- The majority (about 53%) of professional service firm employees surveyed by marketing firm Hinge said they were dissatisfied with their employers' responses to the COVID-19 pandemic.
- Poor communication and lack of planning featured prominently in comments from employees who rated employers' responses negatively, Hinge said. One such respondent noted that their employer took a long time to comment on the situation and was slow to allow employees to work from home "until someone tested positive." The survey collected responses from 217 employees across 200 professional services firms.
- On the other hand, those with positive views of employer responses cited decisive, proactive measures like remote-work capability as being effective.
The Centers for Disease Control and Prevention (CDC) included telework as one of its earliest recommendations to employers as the pandemic first triggered massive public health measures in the U.S. As far back as late February, CDC guidance included calls to increase telework options as well as replace in-person meetings with video or phone conferences.
It's guidance that many employers appear to have accepted. Poll results from Axios and marketing research firm Ipsos showed that a growing number of employees have moved to remote-work status, with the latest such count sitting at 45% of the survey’s respondents.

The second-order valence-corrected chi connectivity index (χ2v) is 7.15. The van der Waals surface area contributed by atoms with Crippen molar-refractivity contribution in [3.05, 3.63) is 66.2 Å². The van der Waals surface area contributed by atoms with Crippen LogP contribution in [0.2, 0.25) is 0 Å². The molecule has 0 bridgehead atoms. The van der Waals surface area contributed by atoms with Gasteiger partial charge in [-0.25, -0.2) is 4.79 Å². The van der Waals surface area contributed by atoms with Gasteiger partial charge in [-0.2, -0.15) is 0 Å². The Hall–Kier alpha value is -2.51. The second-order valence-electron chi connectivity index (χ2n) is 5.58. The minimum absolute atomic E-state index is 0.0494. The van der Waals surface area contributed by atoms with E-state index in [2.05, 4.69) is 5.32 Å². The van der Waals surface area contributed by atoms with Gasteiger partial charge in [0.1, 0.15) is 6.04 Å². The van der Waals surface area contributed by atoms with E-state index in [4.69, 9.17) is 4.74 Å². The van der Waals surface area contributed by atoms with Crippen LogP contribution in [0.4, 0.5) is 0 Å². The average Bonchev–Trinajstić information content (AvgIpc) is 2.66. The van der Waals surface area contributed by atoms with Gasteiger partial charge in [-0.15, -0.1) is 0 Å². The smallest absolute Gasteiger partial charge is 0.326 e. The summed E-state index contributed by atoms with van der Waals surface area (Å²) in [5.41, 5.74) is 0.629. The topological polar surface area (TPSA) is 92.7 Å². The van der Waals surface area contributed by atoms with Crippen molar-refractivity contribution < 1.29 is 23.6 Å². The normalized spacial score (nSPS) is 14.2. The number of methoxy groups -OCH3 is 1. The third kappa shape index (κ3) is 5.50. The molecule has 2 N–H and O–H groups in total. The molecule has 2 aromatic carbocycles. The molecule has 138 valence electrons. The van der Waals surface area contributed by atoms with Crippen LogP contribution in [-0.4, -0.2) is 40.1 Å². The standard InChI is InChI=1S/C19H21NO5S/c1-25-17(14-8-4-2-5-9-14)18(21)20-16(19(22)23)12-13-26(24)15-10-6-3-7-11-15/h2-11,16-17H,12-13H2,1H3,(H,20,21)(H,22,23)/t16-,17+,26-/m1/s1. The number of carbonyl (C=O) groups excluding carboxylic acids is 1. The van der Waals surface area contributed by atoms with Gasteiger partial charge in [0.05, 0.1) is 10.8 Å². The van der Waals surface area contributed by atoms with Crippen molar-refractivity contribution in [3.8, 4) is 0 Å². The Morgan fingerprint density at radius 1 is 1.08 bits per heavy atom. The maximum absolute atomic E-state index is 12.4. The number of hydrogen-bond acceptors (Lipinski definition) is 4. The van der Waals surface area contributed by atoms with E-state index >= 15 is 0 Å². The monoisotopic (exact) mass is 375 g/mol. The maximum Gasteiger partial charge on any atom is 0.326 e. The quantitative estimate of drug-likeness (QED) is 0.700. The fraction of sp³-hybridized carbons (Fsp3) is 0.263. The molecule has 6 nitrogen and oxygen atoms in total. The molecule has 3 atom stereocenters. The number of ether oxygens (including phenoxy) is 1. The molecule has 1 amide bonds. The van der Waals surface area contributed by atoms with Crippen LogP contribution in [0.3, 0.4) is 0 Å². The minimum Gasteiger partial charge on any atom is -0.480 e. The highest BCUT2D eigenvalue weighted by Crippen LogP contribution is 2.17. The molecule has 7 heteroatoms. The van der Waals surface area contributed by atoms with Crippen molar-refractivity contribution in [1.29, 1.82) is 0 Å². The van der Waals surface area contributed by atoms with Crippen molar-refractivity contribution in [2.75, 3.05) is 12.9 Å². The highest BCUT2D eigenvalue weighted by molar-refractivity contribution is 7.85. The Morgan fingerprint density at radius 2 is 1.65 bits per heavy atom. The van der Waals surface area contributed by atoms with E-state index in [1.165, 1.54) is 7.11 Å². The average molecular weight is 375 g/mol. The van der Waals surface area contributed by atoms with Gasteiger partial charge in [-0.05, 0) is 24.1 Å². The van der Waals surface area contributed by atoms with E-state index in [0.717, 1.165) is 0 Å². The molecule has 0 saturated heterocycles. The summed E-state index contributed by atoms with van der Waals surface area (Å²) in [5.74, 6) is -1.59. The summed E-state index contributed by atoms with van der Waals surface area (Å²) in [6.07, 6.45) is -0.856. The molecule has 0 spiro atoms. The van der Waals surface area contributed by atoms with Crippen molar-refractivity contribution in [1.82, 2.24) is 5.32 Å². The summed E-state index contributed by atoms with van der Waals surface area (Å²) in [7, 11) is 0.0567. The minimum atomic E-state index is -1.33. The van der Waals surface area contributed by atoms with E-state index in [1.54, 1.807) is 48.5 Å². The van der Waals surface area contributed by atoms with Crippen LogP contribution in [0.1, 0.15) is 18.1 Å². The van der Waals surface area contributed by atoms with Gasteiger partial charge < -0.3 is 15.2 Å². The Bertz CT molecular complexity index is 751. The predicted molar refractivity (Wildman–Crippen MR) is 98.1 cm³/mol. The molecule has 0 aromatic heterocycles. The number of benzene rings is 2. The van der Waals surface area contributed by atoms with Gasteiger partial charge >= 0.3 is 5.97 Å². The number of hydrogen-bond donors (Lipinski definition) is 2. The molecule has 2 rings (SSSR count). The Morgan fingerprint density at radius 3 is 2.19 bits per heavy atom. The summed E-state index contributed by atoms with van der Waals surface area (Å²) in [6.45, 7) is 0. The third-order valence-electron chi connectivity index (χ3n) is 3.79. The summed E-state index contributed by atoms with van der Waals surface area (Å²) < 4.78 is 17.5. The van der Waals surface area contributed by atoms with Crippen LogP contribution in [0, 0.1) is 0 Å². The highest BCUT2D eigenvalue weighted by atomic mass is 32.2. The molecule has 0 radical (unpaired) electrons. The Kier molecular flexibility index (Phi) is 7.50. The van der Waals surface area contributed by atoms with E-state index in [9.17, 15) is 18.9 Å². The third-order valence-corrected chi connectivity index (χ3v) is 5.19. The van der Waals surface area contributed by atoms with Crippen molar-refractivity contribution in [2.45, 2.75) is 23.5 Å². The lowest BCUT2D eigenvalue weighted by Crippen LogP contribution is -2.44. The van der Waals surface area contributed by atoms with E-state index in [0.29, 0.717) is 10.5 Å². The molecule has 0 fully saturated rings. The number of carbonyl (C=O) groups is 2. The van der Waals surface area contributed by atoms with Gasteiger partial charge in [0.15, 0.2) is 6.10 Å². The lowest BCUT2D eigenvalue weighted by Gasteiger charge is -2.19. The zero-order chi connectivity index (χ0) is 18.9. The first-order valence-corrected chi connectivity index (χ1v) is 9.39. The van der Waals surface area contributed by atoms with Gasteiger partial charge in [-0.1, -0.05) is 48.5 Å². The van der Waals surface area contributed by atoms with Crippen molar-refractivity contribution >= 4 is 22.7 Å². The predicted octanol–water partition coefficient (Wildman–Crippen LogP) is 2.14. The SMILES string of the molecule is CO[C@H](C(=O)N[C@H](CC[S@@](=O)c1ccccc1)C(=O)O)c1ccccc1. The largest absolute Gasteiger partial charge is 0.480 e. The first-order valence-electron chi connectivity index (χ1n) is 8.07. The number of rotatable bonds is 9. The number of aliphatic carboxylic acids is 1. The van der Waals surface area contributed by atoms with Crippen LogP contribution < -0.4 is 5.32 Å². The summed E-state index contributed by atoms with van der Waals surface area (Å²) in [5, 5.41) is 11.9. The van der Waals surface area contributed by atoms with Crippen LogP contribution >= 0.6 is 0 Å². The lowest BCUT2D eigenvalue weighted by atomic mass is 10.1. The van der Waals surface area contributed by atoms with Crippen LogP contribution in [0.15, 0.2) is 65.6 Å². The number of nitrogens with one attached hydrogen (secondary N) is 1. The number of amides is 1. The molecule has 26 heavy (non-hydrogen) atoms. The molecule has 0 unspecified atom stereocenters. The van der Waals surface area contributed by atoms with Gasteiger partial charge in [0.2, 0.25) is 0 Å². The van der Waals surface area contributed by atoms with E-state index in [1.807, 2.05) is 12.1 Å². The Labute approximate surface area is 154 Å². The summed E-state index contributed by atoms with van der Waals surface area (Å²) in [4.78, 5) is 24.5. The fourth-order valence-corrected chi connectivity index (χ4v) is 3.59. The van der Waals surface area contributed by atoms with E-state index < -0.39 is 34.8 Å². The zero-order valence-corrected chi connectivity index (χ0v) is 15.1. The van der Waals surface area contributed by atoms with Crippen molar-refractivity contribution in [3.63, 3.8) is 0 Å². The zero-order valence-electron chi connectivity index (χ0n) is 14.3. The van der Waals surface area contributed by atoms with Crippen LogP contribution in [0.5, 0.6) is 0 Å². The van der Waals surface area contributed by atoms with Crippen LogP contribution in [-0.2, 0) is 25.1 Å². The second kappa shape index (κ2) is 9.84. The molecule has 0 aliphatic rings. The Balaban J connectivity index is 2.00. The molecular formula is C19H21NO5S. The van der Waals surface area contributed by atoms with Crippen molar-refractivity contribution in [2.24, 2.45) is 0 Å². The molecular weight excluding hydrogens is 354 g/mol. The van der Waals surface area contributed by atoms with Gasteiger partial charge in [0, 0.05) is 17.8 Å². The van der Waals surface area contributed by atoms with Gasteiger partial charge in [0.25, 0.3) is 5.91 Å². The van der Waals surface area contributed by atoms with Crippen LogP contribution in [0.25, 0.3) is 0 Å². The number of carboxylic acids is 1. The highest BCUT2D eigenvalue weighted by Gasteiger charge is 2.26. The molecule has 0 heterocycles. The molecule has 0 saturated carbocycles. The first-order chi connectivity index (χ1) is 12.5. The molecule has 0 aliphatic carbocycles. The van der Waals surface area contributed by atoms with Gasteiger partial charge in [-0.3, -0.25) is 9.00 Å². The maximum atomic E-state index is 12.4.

Still, not all are able to move to remote operations. Fewer than one-third of small businesses in a recent Society for Human Resource Management (SHRM) survey said that they could operate remotely, and half of employees surveyed by SHRM said their jobs cannot be done remotely.
Even for those organizations that have made the transition, workers now must deal with what can be a stressful, routine-disrupting experience while ensuring work gets done. This impact may be on top of existing mental-health issues, experts told HR Dive. An increasing number of respondents in the Axios/Ipsos poll reported worsening mental health, and the percentage of respondents answering to that effect was highest among those working from home at 41%, compared to 34% of all Americans and 35% of those working normally.
Sources said employers can help remote workers struggling with mental-health issues by making counseling and similar services available, particularly via virtual visits and remote platforms. Morale-boosting activities like virtual happy hours may also be effective at keeping teams together as they work remotely.
And generally, HR departments may need to take inventory of necessary supplies and devices to ensure all workers can transition to remote work successfully, as well as evaluate employee travel policies in light of closures, delays and government restrictions.